What Is Tungiasis?


Tungiasis is a tropical disease that majorly affects people living in economically deprived regions of the world. It is a parasitic infection caused by the adult female sand flea called Tunga penetrans. Tungiasis was first reported in Central and South America in 1492, but there is some paleontological proof that the disease had existed for many centuries before this.1 Since then, it has spread to several Caribbean islands and countries in sub-Saharan Africa.

Tungiasis is thought to affect over half the population of countries where it is endemic, with its occurrence noted to be even higher in children under 14 and the elderly.1,2 Indeed, in some countries, 8 in 10 children are afflicted with tungiasis.3

Causative agent and transmission

Tungiasis is caused by the adult female sand flea called the Tunga penetrans. However, this flea is known by several names, including chigoe flea, jigger, nigua, pico and bicho de pie.4,5 This female insect burrows underneath the skin and feeds on the blood of the affected individuals whilst it enlarges and produces eggs. Once the eggs are mature, the sand flea releases eggs over a period of 2 weeks and then dies. These eggs fall to the ground and develop into their larva, pupa and adult stages. The adult males die after fertilising the adult females, who go on to infect other individuals, beginning the lifecycle again.5

Sand fleas grow and mature faster in loose, dry, and sandy soils, which are more commonly seen in poor communities and urban slums. People living in these regions tend to walk about barefooted, which aids the transmission of the disease as the flea can easily burrow through the skin of the feet.3,5,6

Due to technological advances and the presence of better transportation, this bug can be transported from one community to another using an affected individual as its means of transportation. That individual may board a bus or plane to another community or country, leading to the deposition of mature Tunga penetrans eggs in a new community.6

In some cases, this bug can infect other domestic animals, such as goats and sheep. In these rural communities, reared animals sometimes sleep in the same room as their owners to prevent them from being stolen. In these cases, sand fleas can produce and release their eggs from these animals, with the new fleas burrowing into the floor and later developing into adults, which can infect humans.6

Clinical presentation

The symptoms seen in this disease are largely due to the flea burrowing into the skin and the complications that arise because of that infestation. Symptoms include itching, swelling, pain, and peeling at the site of infection, which often get worse as the flea increases in size. The development of one or more nodules with a blackened centre is characteristic of tungiasis. This nodule can become infected by bacteria, leading to more swelling, itching and pain, as well as other more severe conditions such as abscesses, cellulitis, thrombophlebitis, or lymphangitis. Sometimes, this disease could cause auto-amputation (self-amputation) of the toes of the affected individual or cause the feet to be disfigured. This makes walking painful.2,4,5,6

The itching and pain caused by tungiasis can sometimes be so severe that patients try to remove the flea with any sharp object they find, including needles, blades, or knives. These objects are usually not sanitised, and so blood-borne diseases like Hepatitis B, Hepatitis C, or HIV can be spread unknowingly.6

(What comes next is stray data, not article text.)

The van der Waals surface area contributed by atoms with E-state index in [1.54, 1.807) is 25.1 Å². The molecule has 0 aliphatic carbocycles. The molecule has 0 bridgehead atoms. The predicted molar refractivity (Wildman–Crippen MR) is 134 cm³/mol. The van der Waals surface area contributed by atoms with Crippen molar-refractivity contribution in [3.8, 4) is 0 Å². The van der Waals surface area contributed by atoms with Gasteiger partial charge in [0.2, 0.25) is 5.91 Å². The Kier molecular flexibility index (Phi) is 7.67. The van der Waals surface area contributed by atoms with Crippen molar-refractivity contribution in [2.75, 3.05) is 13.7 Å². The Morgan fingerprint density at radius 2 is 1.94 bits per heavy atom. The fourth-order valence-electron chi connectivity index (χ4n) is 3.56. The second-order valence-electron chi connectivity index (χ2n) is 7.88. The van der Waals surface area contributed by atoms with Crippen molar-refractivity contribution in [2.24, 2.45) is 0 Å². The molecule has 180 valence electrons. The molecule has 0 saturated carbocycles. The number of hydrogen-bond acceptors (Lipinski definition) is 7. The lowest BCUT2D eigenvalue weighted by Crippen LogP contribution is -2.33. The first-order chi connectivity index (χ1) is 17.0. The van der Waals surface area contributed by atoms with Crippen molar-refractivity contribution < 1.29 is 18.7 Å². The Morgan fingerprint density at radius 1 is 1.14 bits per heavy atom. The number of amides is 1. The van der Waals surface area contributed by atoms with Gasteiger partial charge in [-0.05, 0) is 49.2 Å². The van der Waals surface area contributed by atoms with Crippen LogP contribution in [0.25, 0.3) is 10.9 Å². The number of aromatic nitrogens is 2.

Tungiasis may also cause mental distress for those who have the disease, especially children, as they may be bullied in school for their itchy or disfigured feet. This causes low self-esteem, anxiety, or depression.6,7


Your doctor will diagnose you with tungiasis by asking relevant questions about your symptoms and examining your skin for lesions. It is important that you tell your doctor if you have recently travelled overseas and, if so, where you stayed and whether you were barefoot at any time. 

Your doctor will want to look at any skin lesions you have and may even look at your feet with a special magnifying camera called a dermatoscope to see if any fleas are still present. Under a dermatoscope, a burrowing sand flea looks like a brown or black ring with pores located at the centre. The flea can then be removed and studied further under a microscope to confirm a diagnosis.5

Usually, asking relevant questions and looking at your skin lesions should be enough to diagnose someone with tungiasis. However, if you are already exhibiting complications of the disease such as abscesses, cellulitis or amputations of the toes, your doctor would assess the severity of the complications through further examinations and investigations.

Treatment and management

No medications have been shown to be effective against the flea Tunga penetrans.5,6 As such, tungiasis is most commonly treated by physically removing the flea from the feet with a disinfected needle. In more complicated cases, fleas must be removed surgically. In both cases, removal is usually accompanied by pain medications and followed by the administration of tetanus toxoid vaccines and antibiotics if any bacterial infections are present.2,4,5,6

Another common way of treating this disease is by using special oils called dimethicone oils. Some studies have shown that this treatment is very effective in killing sand fleas.2,3 However, tungiasis can also resolve on its own when the burrowing flea dies.4,5

In more complicated cases, the course of treatment you are given depends on the complications present. Abscesses might need drainage, while bacterial infections would need antibiotics. Your doctor will properly assess you and determine what treatment is adequate for you.